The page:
CENTRAL INTELLIGENCE AGENCY

Directors of Central Intelligence

Generally

U.S. Central Intelligence Agency. Office of Public Affairs. "Profiles in Leadership." Sep. 2013.

Brief "profiles" accompanied by pictures of the 23 leaders who have directed the CIA and its predecessors from 1941 to 2012.

Curl, Joseph. "Bush Signs Intelligence Orders." Washington Times, 28 Aug. 2004. [http://www.washingtontimes.com]

On 27 August, 2004, President Bush signed a executive order granting the DCI "many of the functions" of the proposed national intelligence director. According to a senior administration official, the move gives "the CIA director temporary authority over budgetary issues" at NSA, DIA, and NRO.

Another executive order creates "a new National Counterterrorism Center (NCC) tasked with enhancing information sharing among intelligence agencies." The DCI "will appoint the NCC director, with the approval of the president, and oversee the new agency." See also, Dan Eggen, "Bush Gives CIA Director More Power," Washington Post, 28 Aug. 2004, A1.

Garthoff, Douglas F. Directors of Central Intelligence as Leaders of the U.S. Intelligence Community, 1946-2005. Washington, DC: Central Intelligence Agency, Center for the Study of Intelligence, 2005.

According to Peake, Studies 50.3 (Sep. 2006) and Intelligencer 15.2 (Fall-Winter 2006-2007), this "study discusses every DCI.... It focuses on how the DCI interpreted and worked to fulfill his 'community' role. It also examines how his position as head of the CIA influenced his relationship with the other members of the community... This study is historically valuable, especially for those seeking to understand Intelligence Community management."

Richelson, IJI&C 20.2 (2007), notes the relatively brief treatment accorded each of the 19 DCIs covered, leading to some topics being "limited, or even omitted." Similarly, the author's "sourcing is also quite limited." Nonetheless, "Garthoff's book is a valuable contribution to both the history of the U.S. Intelligence Community and the study of the roles played by various" DCIs.

Hastedt, Glenn. "Controlling Intelligence: The Role of the D.C.I." International Journal of Intelligence and Counterintelligence 1, no. 4 (1986): 25-40.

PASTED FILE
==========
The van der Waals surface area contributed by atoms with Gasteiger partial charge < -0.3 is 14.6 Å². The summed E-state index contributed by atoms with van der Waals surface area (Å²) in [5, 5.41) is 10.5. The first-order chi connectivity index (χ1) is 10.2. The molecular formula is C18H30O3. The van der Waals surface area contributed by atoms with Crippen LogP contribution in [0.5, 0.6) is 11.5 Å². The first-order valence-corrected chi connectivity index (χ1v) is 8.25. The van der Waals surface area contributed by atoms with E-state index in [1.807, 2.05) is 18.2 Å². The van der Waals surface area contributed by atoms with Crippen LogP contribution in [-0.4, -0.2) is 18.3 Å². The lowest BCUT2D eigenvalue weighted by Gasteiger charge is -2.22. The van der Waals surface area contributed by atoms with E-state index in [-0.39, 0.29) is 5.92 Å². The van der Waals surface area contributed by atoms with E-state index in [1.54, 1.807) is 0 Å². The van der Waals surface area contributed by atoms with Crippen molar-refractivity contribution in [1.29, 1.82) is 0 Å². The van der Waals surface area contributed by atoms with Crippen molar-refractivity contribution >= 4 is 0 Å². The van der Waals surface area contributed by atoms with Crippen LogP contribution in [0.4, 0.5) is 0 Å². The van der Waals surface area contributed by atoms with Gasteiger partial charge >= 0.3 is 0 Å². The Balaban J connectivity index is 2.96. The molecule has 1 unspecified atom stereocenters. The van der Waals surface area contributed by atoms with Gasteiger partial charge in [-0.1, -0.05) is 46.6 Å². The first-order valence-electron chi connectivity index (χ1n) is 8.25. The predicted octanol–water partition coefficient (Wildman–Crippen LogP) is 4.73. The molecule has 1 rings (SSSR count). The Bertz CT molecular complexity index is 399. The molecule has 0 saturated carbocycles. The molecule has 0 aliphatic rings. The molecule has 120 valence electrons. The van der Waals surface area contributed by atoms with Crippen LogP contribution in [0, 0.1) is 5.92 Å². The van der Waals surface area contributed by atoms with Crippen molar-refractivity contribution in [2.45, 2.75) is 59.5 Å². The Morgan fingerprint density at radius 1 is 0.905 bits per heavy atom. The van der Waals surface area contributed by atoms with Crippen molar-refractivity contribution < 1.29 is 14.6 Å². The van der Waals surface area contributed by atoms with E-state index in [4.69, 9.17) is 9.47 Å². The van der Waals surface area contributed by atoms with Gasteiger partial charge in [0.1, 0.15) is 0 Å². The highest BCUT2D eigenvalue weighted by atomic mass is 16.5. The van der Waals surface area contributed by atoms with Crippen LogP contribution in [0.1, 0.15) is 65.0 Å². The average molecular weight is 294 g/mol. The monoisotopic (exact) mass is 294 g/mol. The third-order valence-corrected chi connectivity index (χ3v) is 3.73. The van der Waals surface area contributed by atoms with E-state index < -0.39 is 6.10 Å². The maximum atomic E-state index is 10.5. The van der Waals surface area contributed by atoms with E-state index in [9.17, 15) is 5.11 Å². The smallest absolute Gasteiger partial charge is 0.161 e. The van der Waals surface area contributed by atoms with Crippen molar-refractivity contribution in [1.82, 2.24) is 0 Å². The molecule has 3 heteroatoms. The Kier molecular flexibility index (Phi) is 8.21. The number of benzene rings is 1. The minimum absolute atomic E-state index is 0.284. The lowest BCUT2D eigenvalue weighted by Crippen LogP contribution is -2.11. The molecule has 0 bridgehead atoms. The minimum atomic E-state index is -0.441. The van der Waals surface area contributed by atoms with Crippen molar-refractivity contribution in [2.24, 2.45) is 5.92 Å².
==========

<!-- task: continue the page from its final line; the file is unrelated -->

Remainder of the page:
Johnson, Loch K. "The DCI vs. the Eight-Hundred-Pound Gorilla." International Journal of Intelligence and Counterintelligence 13, no. 1 (Spring 2000): 35-48.

The "eight-hundred-pound gorilla" is, of course, the Secretary of Defense, who controls about 85 per cent of the intelligence budget. The author argues that "the intelligence 'community' remains essentially a confederation of disparate elements.... [O]ngoing struggles between the values of unity and diversity in the national security establishment can be anticipated."

Linzer, Dafna. "Goss, 8 Ex-Chiefs of CIA Mark Old Post's Passing: Responsibilities Now Held by Negroponte." Washington Post, 17 Aug. 2005, A11. [http://www.washingtonpost.com]

At CIA headquarters in Langley, VA, on 16 August 2005, "CIA Director Porter J. Goss threw a wake.... With eight former intelligence chiefs at his side, including former president George H.W. Bush, Goss honored the influential and powerful position they have all held: director of central intelligence, a job that no longer exists."

Nolte, William. "Preserving Central Intelligence: Assessment and Evaluation in Support of the DCI." Studies in Intelligence 48, no. 3 (2004): 21-25.

Before we abandon the office of the DCI, "we should at least explore options to strengthen and preserve it." This article focuses on "suggestions for correcting two related deficiencies in the intelligence establishment, the absence of an effective internal assessment mechanism in service of the DCI and the absence of an equivalent to the US military's 'combatant command' structure, which has proven invaluable to the defense establishment over the past half-century."

Phillips, David Atlee. "'Goodbye, Mr. President.' 'Enjoy Your Retirement, Director.'" International Journal of Intelligence and Counterintelligence 1, no. 2 (1986): 127-132.

Re departures of CIA directors.

Price, Victoria S. The DCI's Role in Producing Strategic Intelligence Estimates. Newport, RI: Center for Advanced Research, Naval War College, 1980.

Lowenthal finds this to be "an extremely useful analysis of the roles played by successive DCIs (through DCI Turner) on strategic estimates of the Soviet Union."

Robarge, David S. "A Long Look Back: Directors of Central Intelligence, 1946-2005." Studies in Intelligence 49, no. 3 (2005).